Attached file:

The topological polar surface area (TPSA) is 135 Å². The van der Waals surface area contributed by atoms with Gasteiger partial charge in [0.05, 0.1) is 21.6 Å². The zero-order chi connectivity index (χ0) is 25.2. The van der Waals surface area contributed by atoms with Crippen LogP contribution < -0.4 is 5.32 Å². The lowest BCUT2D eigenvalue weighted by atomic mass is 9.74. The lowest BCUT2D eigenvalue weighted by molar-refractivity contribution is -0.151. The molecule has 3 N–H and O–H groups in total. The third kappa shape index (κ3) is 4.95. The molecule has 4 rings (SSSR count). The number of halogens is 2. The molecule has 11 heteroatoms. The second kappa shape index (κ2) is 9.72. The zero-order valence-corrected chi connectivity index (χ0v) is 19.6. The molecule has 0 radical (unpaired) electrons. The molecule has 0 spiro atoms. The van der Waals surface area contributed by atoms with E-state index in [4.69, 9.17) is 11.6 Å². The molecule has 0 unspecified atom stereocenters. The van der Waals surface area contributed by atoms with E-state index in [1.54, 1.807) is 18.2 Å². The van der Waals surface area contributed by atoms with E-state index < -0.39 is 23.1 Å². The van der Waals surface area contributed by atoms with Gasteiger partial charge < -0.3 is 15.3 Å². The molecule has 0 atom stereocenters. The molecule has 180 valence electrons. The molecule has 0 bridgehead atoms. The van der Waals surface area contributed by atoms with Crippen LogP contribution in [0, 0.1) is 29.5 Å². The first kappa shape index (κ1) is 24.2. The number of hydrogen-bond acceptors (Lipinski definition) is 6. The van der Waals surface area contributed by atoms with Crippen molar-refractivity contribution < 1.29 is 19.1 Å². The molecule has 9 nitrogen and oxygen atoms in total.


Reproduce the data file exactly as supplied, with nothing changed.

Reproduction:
The topological polar surface area (TPSA) is 135 Å². The van der Waals surface area contributed by atoms with Gasteiger partial charge in [0.05, 0.1) is 21.6 Å². The zero-order chi connectivity index (χ0) is 25.2. The van der Waals surface area contributed by atoms with Crippen LogP contribution < -0.4 is 5.32 Å². The lowest BCUT2D eigenvalue weighted by atomic mass is 9.74. The lowest BCUT2D eigenvalue weighted by molar-refractivity contribution is -0.151. The molecule has 3 N–H and O–H groups in total. The third kappa shape index (κ3) is 4.95. The molecule has 4 rings (SSSR count). The number of halogens is 2. The molecule has 11 heteroatoms. The second kappa shape index (κ2) is 9.72. The zero-order valence-corrected chi connectivity index (χ0v) is 19.6. The molecule has 0 radical (unpaired) electrons. The molecule has 0 spiro atoms. The van der Waals surface area contributed by atoms with E-state index in [4.69, 9.17) is 11.6 Å². The molecule has 0 unspecified atom stereocenters. The van der Waals surface area contributed by atoms with E-state index in [1.54, 1.807) is 18.2 Å². The van der Waals surface area contributed by atoms with E-state index < -0.39 is 23.1 Å². The van der Waals surface area contributed by atoms with Gasteiger partial charge < -0.3 is 15.3 Å². The molecule has 0 atom stereocenters. The molecule has 180 valence electrons. The molecule has 0 bridgehead atoms. The van der Waals surface area contributed by atoms with Crippen LogP contribution in [0, 0.1) is 29.5 Å². The first kappa shape index (κ1) is 24.2. The number of hydrogen-bond acceptors (Lipinski definition) is 6. The van der Waals surface area contributed by atoms with Crippen molar-refractivity contribution < 1.29 is 19.1 Å². The molecule has 9 nitrogen and oxygen atoms in total.